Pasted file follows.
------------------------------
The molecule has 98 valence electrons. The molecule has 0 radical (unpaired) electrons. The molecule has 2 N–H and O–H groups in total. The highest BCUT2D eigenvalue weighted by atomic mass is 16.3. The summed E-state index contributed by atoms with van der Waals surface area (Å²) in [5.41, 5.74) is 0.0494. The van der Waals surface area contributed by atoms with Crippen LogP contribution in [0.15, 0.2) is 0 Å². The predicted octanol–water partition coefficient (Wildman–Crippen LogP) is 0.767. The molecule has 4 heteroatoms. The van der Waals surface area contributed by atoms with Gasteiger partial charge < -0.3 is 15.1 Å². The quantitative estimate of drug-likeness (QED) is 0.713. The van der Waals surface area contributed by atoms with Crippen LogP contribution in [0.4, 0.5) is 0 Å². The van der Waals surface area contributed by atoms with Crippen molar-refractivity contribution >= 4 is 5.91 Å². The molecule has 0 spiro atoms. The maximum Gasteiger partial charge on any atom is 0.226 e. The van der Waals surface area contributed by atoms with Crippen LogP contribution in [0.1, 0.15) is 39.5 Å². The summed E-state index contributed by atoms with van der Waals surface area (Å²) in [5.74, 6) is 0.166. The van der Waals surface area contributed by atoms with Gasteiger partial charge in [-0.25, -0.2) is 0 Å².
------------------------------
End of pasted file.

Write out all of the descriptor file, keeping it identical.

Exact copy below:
The molecule has 98 valence electrons. The molecule has 0 radical (unpaired) electrons. The molecule has 2 N–H and O–H groups in total. The highest BCUT2D eigenvalue weighted by atomic mass is 16.3. The summed E-state index contributed by atoms with van der Waals surface area (Å²) in [5.41, 5.74) is 0.0494. The van der Waals surface area contributed by atoms with Crippen LogP contribution in [0.15, 0.2) is 0 Å². The predicted octanol–water partition coefficient (Wildman–Crippen LogP) is 0.767. The molecule has 4 heteroatoms. The van der Waals surface area contributed by atoms with Gasteiger partial charge < -0.3 is 15.1 Å². The quantitative estimate of drug-likeness (QED) is 0.713. The van der Waals surface area contributed by atoms with Crippen LogP contribution in [0.4, 0.5) is 0 Å². The van der Waals surface area contributed by atoms with Crippen molar-refractivity contribution >= 4 is 5.91 Å². The molecule has 0 spiro atoms. The maximum Gasteiger partial charge on any atom is 0.226 e. The van der Waals surface area contributed by atoms with Crippen LogP contribution in [0.1, 0.15) is 39.5 Å². The summed E-state index contributed by atoms with van der Waals surface area (Å²) in [5.74, 6) is 0.166. The van der Waals surface area contributed by atoms with Gasteiger partial charge in [-0.25, -0.2) is 0 Å².